Planet Goa | April 1st, 2014
Max Chandra has undertaken the biggest adventure of his life : to walk solo across India for three years, covering all twenty-nine states and a distance of over 12000 kilometres. Why? To raise money for the underprivileged families and children of India, his native homeland. If you haven’t heard about it yet, welcome to the inspiring One Step At A Time Charitable Foundation.
I meet Max for a chat over lunch in Palolem, the village in south Goa where he returns for some much needed rest and recuperation between epic walks. Until the Foundation was set up, this tropical idyll was also the place where he once ran a successful gym business, until it became untenable to manage both projects - just one of the many personal sacrifices Max has made in order for this project to happen. Having recently completed the fourth of six walks, I find Max speaking passionately about his charitable cause.
"If I can show people that one person can make a difference, they might transfer their inspiration into action. Compassion seems to be losing out in our society to commercialism and consumerism. We need to go back to valuing our family, friends and fellow human beings, something that I am learning myself during these walks."
Max, a youthful looking forty-seven, has come a long way since his days as a successful CEO in London. He made his first trip to India in 2005, and became deeply and irreversibly impacted by the poverty he witnessed. Talking it over later with friends, the concept of the One Step At A Time Charitable Foundation was born, and a punishing schedule of mental and physical training was put into place.
For the first 1845 kilometre walk through south India, Max’s ‘basic’ equipment weighed in at 27kg and he quickly realised that this 'pack’ weight would need to be halved in order to tackle arduous routes such as the Great Himalaya Trails. Max now walks with two 6kg shoulder bags which consist of a GOS phone, a medical pack, a change of clothes, a torch and of course a camera to document his encounters. He also has a small waist bag and a walking staff slung over one shoulder to complete his nomadic look. Not only is he deprived of all imaginable home comforts for months at a time, but the regime gets tougher with each leg of the walk. On the road, Max has to draw on every bit of strength to keep going. Alone and exhausted, his path is often hampered by serious illness and physical injury.
I ask “Aren't you ever tempted to just hop in a cab?” Max laughs. This has only ever happened in the case of a medical or humanitarian emergency, such as when his kidney collapsed or when he was just eighty km away from the scene of the Tamil Nadu hurricane disaster and wanted to immediately join in the relief effort. The strain of climbing mountains at 18,000 feet, along with the dramatic changes in climate and terrain, have led to shocking effects on Max’s health. A dislocated shoulder, torn ligaments, and permanent damage to his kidneys and heart are accelerated by every walk.
One of the most interesting things I discovered is that Max doesn't speak Hindi. He draws diagrams in the sand to show people his route, simply pronouncing his motive and mission to be "service." ('Charity' is not a recognisable word per se in India). Despite the language barrier, Max has always found company, chai and support from his fellow countrymen whenever he has been at his lowest ebb.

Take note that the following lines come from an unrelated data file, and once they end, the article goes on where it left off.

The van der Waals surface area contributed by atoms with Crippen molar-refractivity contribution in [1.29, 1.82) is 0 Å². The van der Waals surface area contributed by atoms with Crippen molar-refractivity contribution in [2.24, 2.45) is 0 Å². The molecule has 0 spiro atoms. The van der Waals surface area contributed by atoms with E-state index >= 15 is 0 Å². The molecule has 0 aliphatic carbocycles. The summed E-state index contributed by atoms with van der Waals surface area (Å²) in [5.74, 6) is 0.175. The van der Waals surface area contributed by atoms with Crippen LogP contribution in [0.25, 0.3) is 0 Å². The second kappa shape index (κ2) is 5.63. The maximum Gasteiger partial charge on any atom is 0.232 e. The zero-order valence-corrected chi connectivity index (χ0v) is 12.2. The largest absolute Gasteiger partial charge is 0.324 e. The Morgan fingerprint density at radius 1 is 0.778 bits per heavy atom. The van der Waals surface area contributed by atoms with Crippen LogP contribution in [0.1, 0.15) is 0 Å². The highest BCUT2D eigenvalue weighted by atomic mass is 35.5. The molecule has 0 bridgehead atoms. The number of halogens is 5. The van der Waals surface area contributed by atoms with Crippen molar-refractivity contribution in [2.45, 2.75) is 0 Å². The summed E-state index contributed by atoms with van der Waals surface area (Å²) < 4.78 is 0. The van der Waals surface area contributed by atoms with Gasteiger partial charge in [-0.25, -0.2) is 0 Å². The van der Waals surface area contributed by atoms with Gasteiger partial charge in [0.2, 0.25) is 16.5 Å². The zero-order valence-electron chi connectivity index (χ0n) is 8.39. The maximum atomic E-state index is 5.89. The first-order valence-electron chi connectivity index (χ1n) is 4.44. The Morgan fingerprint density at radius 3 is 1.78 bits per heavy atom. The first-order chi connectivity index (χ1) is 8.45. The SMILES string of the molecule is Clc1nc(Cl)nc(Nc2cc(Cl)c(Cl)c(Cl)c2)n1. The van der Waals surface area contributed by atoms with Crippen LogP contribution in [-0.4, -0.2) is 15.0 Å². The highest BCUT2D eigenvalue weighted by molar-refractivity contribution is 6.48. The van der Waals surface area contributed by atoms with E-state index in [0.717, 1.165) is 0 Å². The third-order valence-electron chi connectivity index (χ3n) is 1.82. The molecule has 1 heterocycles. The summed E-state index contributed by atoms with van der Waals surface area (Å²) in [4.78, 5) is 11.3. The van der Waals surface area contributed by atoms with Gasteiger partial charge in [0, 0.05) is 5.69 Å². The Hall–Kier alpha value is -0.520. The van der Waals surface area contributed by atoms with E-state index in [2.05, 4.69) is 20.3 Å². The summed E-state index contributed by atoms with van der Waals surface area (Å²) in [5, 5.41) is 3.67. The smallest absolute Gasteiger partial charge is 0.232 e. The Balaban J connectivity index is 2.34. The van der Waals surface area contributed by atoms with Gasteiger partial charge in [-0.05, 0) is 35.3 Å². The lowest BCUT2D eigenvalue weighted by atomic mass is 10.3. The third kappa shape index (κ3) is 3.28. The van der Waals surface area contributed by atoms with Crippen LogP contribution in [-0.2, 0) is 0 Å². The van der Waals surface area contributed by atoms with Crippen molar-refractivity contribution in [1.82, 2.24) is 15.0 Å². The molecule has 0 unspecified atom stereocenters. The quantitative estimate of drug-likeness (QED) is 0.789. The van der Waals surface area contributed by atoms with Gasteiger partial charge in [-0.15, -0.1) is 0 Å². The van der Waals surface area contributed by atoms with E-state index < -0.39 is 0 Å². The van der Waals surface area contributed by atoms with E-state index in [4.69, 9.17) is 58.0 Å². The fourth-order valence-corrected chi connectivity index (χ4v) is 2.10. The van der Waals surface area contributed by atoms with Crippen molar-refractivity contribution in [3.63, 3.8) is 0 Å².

The kindness of strangers along the way helps keep Max’s spirits up but his personal motivation is very clear - over 800 million people in India are without access to basic resources and over 5000 children die unnecessarily every single day. The projects created by the Foundation so far have included an initiative to provide basic water purification systems for the displaced roadside dwellers of Rajasthan and, most recently, Project Vidya. This ambitious ten-year project is aimed at adopting a village in Uttarakhand in the wake of a natural disaster. The money from the Foundation will help to rebuild the village and also take care of its most vulnerable citizens, such as orphans and widows.
Max’s simple and honest philosophy is one that has earnt him invitations to speak at colleges and schools across India - "Not to tell people how it’s done, but to show them that it can be done. Don't just sit back. It's up to all of us." Now half way through this epic walk, the logistics have become increasingly demanding without the desperately needed backup of a full time team. There are also book deals on the horizon, television, magazine and tabloid interviews - and humanitarian award nominations to factor into his schedule. So far seven lakhs have been raised and the campaign is gathering momentum all the time.
Max is now preparing for the next stage of his journey, Project Vidya in Uttarakhand. As heavy rains continue to threaten the region, Max has no choice but to sit tight and wait for ‘the call.’ He is already planning to pursue journalistic ambitions after the final walk and aims to follow people’s stories with a gritty, fly on the wall approach. For this brave and committed man, the One Step at a Time Charitable Foundation is undoubtedly a project for life.
If you would like to get involved with The Walk, feel free to contact Max by email firstname.lastname@example.org , or via the One Step At A Time Charitable Foundation Facebook page. Alternatively, you could even join him on his walk, the next one being scheduled in another two to three months between Delhi and Kolkata. What an incredible opportunity to make a difference!